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Facebook: Won't Somebody Please Think of the Ads

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Photo: JOSH EDELSON/AFP (Getty Images)

The exhausting saga of Apple vs. Facebook continues.

With Apple gearing up to release a privacy tool intended to allow users to limit the data collected about them across apps and websites—a policy with which the company has specifically targeted Facebook—the social media giant announced Monday it’ll be introducing a prompt of its own to, as the company claimed, “help people make a more informed decision” about its data-gobbling practices. While Apple’s prompt will ask users whether they wish to allow a specific app to track them, Facebook has managed to reframe this data collection as the kind of thing we should all be so lucky to opt in to—because ads. A thing we all love!

In images of the Facebook prompt published by CNBC, Facebook has not-so-subtly massaged the narrative here to present its data-tracking policies as beneficial for showing users “ads that are more personalized” as well as for supporting “businesses that rely on ads to reach customers.” Absent here, of course, is any mention of the fact that data collection is key to Facebook’s own business and that of its many brands and products.


Still, Facebook has framed its push-back on the policy as a defense of the little guy and small businesses that are not Facebook. To be clear, refusing to allow Facebook to suck up a bunch of data about you will still allow it to show you ads—they just won’t be personalized. Conveniently, the company is calling this approach “education,” which it says Apple permits.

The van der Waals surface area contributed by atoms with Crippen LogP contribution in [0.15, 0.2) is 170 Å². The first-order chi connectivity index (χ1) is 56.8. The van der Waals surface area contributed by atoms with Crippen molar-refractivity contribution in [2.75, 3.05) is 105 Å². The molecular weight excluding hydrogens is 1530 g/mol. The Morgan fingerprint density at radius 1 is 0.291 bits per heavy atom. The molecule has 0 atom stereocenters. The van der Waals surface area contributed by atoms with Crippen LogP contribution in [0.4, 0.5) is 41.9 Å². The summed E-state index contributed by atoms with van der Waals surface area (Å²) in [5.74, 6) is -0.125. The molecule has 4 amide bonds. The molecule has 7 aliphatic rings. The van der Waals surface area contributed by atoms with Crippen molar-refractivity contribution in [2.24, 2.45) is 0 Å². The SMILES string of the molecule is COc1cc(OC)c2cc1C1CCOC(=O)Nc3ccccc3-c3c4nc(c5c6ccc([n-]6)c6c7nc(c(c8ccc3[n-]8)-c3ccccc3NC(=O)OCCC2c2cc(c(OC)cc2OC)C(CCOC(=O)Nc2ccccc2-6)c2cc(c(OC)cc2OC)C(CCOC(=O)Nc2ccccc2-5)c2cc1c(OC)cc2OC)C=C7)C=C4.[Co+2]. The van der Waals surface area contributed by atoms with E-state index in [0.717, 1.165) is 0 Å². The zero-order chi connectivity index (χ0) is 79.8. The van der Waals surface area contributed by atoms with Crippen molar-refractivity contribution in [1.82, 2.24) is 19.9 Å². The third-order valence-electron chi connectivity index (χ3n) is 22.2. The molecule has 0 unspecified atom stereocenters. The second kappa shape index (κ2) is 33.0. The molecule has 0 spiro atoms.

Apple did not immediately return a request for comment about the initiative.

Tensions between the two companies have been escalating for years, but recent months saw escalations on both privacy and antitrust matters. Facebook is reportedly considering filing an antitrust complaint against Apple over the latter’s controversial App Store policies on the grounds that Apple makes special exceptions for its own apps.


On Apple’s side, the company has condemned Facebook specifically for, as Apple’s global head of privacy Jane Horvath wrote last year, collecting “as much data as possible across both first and third party products to develop and monetize detailed profiles of their users, and this disregard for user privacy continues to expand to include more of their products.” Meanwhile, Apple chief Tim Cook last week barbed Facebook in a fiery screed on “data exploitation” at a data protection and privacy conference. Though he did not name the company specifically, there was zero question about whom he was speaking. And around and around we go.